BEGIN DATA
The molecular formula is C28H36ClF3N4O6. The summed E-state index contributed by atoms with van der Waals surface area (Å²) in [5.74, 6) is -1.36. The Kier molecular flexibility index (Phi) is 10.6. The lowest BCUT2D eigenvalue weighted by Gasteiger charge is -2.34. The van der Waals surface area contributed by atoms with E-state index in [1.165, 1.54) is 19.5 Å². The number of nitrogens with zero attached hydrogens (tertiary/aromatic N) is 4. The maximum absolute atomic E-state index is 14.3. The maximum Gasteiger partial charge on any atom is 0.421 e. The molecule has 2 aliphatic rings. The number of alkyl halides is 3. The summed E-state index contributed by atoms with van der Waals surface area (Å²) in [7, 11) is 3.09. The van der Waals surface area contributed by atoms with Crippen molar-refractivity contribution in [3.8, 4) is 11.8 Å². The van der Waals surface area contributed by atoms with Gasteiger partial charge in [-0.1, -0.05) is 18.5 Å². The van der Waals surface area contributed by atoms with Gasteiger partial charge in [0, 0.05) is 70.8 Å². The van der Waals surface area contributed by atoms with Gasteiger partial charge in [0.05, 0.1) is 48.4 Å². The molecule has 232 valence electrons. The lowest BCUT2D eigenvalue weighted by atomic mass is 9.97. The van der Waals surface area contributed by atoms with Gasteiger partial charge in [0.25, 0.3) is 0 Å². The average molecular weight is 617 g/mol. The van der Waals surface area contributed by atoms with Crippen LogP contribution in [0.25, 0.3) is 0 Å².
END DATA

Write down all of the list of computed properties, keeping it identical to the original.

The molecular formula is C28H36ClF3N4O6. The summed E-state index contributed by atoms with van der Waals surface area (Å²) in [5.74, 6) is -1.36. The Kier molecular flexibility index (Phi) is 10.6. The lowest BCUT2D eigenvalue weighted by Gasteiger charge is -2.34. The van der Waals surface area contributed by atoms with E-state index in [1.165, 1.54) is 19.5 Å². The number of nitrogens with zero attached hydrogens (tertiary/aromatic N) is 4. The maximum absolute atomic E-state index is 14.3. The maximum Gasteiger partial charge on any atom is 0.421 e. The molecule has 2 aliphatic rings. The number of alkyl halides is 3. The summed E-state index contributed by atoms with van der Waals surface area (Å²) in [7, 11) is 3.09. The van der Waals surface area contributed by atoms with Crippen molar-refractivity contribution in [3.8, 4) is 11.8 Å². The van der Waals surface area contributed by atoms with Gasteiger partial charge in [-0.1, -0.05) is 18.5 Å². The van der Waals surface area contributed by atoms with Gasteiger partial charge in [0, 0.05) is 70.8 Å². The van der Waals surface area contributed by atoms with Gasteiger partial charge in [0.05, 0.1) is 48.4 Å². The molecule has 232 valence electrons. The lowest BCUT2D eigenvalue weighted by atomic mass is 9.97. The van der Waals surface area contributed by atoms with Gasteiger partial charge in [0.25, 0.3) is 0 Å². The average molecular weight is 617 g/mol. The van der Waals surface area contributed by atoms with Crippen LogP contribution in [0.25, 0.3) is 0 Å².